“Laws for the liberal education of youth, especially of the lower class of people, are so extremely wise and useful, that, to a humane and generous mind, no expense for this purpose would be thought extravagant.”

“The form of government, which you admire, when its Principles are pure is admirable, indeed, it is productive of every Thing, which is great and excellent among men. But its principles are as easily destroyed, as human Nature is corrupted. Such a government is only to be supported by pure religion or austere morals. Public virtue cannot exist in a nation without private virtue….Without religion this world would be something not fit to be mentioned in polite company:…I mean hell.”

“Make Things rather than Persons the subjects of conversations.”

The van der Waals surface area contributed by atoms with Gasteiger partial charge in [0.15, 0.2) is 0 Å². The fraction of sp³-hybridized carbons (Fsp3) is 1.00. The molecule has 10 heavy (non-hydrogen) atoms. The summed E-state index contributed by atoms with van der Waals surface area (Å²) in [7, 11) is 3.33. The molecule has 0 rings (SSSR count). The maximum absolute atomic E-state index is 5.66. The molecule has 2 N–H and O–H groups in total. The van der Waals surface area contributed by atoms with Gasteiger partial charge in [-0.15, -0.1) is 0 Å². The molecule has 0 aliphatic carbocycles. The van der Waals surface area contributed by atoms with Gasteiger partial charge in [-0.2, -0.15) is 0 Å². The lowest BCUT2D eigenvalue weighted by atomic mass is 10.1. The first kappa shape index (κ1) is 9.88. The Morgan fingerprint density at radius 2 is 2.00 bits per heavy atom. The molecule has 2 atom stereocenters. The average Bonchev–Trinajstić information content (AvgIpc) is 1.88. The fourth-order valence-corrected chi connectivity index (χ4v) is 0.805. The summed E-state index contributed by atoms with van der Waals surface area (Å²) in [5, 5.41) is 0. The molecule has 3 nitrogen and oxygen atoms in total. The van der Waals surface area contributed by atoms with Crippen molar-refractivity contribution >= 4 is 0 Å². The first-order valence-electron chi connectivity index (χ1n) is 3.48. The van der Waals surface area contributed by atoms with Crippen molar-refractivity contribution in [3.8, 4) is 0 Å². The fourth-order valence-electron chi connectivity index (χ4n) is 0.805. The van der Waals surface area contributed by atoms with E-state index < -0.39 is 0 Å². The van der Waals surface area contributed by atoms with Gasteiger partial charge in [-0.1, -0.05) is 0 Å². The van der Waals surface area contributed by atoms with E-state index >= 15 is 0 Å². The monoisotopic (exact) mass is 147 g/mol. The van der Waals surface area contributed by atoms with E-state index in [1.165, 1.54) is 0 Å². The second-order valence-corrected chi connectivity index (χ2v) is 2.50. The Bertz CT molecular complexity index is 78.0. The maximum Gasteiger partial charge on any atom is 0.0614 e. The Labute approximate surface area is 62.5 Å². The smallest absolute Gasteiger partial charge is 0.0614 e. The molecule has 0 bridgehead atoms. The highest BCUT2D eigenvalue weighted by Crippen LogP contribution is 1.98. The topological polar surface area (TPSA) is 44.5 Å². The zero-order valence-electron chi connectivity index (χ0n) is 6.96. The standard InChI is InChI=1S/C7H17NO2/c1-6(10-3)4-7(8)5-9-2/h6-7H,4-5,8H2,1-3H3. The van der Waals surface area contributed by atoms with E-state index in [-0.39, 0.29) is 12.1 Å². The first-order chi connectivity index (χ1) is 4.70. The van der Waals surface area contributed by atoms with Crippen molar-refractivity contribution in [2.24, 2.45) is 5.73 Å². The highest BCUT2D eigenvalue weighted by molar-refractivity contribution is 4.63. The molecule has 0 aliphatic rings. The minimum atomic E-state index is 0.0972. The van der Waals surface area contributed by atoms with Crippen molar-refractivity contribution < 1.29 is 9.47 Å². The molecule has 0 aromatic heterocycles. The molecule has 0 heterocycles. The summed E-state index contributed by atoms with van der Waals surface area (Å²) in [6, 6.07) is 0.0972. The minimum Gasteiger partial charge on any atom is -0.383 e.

“A man ought to avow his opinions and defend them with boldness.”

“There are persons whom in my heart I despise, others I abhor. Yet I am not obliged to inform the one of my contempt, nor the other of my detestation. This kind of dissimulation … is a necessary branch of wisdom, and so far from being immoral … that it is a duty and a virtue.”

“Now to what higher object, to what greater character, can any mortal aspire than to be possessed of all this knowledge, well digested and ready at command, to assist the feeble and friendless, to discountenance the haughty and lawless, to procure redress to wrongs, the advancement of rights, to assert and maintain liberty and virtue to discourage and abolish tyranny and vice.”

“Rejoice always in all events, be thankful always for all things is a hard precept for human nature, though in my philosophy and religion a perfect duty.”